This flag tells strace to trace not only the immediate process spawned by the command we passed, but also to attach itself to any subprocesses it spawns. This can be helpful for commands which are actually just stubs or wrappers that then delegate to some other command to get the work done.

In this case though, while we see some indications that it attached to subprocesses, we still don’t see any system call traces.

$ strace -f -e open bundle 
strace: Process 6158 attached
strace: Process 6159 attached
[pid  6159] +++ exited with 0 +++
[pid  6158] --- SIGCHLD {si_signo=SIGCHLD, si_code=CLD_EXITED, si_pid=6159, si_uid=0, si_status=0, si_utime=0, si_stime=0} ---
[pid  6158] +++ exited with 0 +++
--- SIGCHLD {si_signo=SIGCHLD, si_code=CLD_EXITED, si_pid=6158, si_uid=0, si_status=0, si_utime=0, si_stime=0} ---
Could not locate Gemfile
+++ exited with 10 +++

As it turns out, on this machine this program doesn’t use the basic open system call at all.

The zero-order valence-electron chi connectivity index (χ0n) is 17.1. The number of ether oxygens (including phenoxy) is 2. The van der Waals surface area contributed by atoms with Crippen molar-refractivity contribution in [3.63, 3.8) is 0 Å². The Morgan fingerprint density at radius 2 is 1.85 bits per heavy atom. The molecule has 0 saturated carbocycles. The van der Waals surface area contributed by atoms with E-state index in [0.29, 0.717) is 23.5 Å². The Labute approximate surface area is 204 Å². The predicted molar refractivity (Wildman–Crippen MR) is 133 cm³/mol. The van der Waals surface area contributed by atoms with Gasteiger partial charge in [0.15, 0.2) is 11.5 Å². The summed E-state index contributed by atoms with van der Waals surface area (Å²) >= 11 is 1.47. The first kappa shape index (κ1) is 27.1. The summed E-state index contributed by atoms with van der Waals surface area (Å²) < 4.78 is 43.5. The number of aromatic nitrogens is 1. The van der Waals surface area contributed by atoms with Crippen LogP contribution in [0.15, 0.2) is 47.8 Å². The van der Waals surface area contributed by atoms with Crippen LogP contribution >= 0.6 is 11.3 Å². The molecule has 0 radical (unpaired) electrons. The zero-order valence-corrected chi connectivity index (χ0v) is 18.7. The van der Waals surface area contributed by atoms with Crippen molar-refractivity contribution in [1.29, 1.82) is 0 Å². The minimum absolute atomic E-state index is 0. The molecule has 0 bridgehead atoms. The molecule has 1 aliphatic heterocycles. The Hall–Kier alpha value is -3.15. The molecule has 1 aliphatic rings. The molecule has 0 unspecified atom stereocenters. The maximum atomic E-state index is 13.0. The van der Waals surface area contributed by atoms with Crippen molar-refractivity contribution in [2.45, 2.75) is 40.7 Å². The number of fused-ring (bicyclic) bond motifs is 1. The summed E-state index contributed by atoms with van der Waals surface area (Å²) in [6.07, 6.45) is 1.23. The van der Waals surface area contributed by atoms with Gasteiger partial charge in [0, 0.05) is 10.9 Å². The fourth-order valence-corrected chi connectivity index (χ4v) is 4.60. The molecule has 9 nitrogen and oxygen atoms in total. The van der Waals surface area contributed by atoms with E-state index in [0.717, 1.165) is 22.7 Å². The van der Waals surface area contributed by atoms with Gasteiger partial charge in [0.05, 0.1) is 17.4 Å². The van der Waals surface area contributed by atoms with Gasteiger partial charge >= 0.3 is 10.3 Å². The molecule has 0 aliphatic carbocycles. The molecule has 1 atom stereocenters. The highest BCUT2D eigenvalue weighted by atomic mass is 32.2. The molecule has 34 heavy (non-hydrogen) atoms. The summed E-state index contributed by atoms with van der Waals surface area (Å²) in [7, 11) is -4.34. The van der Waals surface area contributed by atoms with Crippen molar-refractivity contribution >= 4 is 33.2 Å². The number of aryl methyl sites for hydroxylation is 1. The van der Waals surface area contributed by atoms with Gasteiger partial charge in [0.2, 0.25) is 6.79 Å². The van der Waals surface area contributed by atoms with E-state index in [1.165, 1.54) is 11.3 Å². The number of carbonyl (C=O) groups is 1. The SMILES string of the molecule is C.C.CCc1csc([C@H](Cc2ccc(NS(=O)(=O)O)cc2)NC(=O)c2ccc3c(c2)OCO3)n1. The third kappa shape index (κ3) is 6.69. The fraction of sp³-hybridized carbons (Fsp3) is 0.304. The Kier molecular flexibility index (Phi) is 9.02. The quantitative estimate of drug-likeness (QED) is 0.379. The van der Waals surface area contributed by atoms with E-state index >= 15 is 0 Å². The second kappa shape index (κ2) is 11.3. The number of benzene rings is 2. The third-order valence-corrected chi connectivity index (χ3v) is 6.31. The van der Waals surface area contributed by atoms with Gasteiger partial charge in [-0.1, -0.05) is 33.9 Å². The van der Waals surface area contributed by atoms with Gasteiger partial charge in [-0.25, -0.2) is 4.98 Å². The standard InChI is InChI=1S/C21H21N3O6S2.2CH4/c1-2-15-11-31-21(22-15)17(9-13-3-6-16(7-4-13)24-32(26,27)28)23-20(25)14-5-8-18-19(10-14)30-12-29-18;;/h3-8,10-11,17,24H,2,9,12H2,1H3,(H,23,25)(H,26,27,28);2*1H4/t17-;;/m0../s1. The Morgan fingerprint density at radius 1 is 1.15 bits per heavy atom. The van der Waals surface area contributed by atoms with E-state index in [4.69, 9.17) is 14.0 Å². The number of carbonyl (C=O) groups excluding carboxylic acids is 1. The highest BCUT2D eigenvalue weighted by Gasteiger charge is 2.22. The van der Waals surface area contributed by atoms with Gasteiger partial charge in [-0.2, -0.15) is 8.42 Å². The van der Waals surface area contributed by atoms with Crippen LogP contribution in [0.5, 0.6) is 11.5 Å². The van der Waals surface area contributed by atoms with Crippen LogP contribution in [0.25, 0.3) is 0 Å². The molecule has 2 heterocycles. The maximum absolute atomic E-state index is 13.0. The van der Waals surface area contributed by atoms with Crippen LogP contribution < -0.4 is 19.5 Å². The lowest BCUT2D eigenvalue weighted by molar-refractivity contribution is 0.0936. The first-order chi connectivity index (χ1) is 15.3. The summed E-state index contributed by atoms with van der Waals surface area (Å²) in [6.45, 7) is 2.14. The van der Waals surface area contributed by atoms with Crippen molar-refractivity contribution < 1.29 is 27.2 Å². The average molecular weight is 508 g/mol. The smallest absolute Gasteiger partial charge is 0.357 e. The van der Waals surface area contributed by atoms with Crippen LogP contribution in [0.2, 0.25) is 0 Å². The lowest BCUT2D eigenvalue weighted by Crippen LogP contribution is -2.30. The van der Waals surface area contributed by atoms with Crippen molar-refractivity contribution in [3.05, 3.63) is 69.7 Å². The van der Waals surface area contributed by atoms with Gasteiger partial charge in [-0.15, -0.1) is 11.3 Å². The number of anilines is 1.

Instead, it uses an open() variant called openat(). When we search for that, we see lots and lots of output.

$ strace -f -e openat bundle 2>&1 | tail
[pid  6684] openat(AT_FDCWD, "/usr/lib/locale/en_US/LC_IDENTIFICATION", O_RDONLY|O_CLOEXEC) = -1 ENOENT (No such file or directory)
[pid  6684] openat(AT_FDCWD, "/usr/lib/locale/en.UTF-8/LC_IDENTIFICATION", O_RDONLY|O_CLOEXEC) = -1 ENOENT (No such file or directory)
[pid  6684] openat(AT_FDCWD, "/usr/lib/locale/en.utf8/LC_IDENTIFICATION", O_RDONLY|O_CLOEXEC) = -1 ENOENT (No such file or directory)
[pid  6684] openat(AT_FDCWD, "/usr/lib/locale/en/LC_IDENTIFICATION", O_RDONLY|O_CLOEXEC) = -1 ENOENT (No such file or directory)
[pid  6684] +++ exited with 0 +++
[pid  6683] --- SIGCHLD {si_signo=SIGCHLD, si_code=CLD_EXITED, si_pid=6684, si_uid=0, si_status=0, si_utime=0, si_stime=0} ---
[pid  6683] +++ exited with 0 +++
--- SIGCHLD {si_signo=SIGCHLD, si_code=CLD_EXITED, si_pid=6683, si_uid=0, si_status=0, si_utime=0, si_stime=1} ---
Could not locate Gemfile
+++ exited with 10 +++

Now we’re getting somewhere! But the fact that we didn’t know what syscall to search for might make us wonder: are there other open() variants that we’re not seeing here?